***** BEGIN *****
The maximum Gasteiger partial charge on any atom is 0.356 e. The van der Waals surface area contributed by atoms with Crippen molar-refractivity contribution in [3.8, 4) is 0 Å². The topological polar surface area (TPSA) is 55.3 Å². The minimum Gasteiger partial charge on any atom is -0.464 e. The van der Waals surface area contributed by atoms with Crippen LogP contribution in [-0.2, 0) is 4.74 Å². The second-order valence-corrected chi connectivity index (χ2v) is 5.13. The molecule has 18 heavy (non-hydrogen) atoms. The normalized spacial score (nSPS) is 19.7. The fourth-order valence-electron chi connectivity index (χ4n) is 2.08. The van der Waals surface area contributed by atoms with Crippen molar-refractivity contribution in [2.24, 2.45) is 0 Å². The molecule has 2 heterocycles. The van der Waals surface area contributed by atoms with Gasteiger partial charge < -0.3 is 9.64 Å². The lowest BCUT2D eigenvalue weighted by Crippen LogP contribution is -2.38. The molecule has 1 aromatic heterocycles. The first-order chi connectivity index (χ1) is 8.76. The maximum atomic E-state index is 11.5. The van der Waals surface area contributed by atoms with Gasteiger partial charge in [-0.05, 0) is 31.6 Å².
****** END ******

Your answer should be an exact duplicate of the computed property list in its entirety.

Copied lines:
The maximum Gasteiger partial charge on any atom is 0.356 e. The van der Waals surface area contributed by atoms with Crippen molar-refractivity contribution in [3.8, 4) is 0 Å². The topological polar surface area (TPSA) is 55.3 Å². The minimum Gasteiger partial charge on any atom is -0.464 e. The van der Waals surface area contributed by atoms with Crippen LogP contribution in [-0.2, 0) is 4.74 Å². The second-order valence-corrected chi connectivity index (χ2v) is 5.13. The molecule has 18 heavy (non-hydrogen) atoms. The normalized spacial score (nSPS) is 19.7. The fourth-order valence-electron chi connectivity index (χ4n) is 2.08. The van der Waals surface area contributed by atoms with Crippen molar-refractivity contribution in [2.24, 2.45) is 0 Å². The molecule has 2 heterocycles. The van der Waals surface area contributed by atoms with Gasteiger partial charge < -0.3 is 9.64 Å². The lowest BCUT2D eigenvalue weighted by Crippen LogP contribution is -2.38. The molecule has 1 aromatic heterocycles. The first-order chi connectivity index (χ1) is 8.76. The maximum atomic E-state index is 11.5. The van der Waals surface area contributed by atoms with Gasteiger partial charge in [-0.05, 0) is 31.6 Å².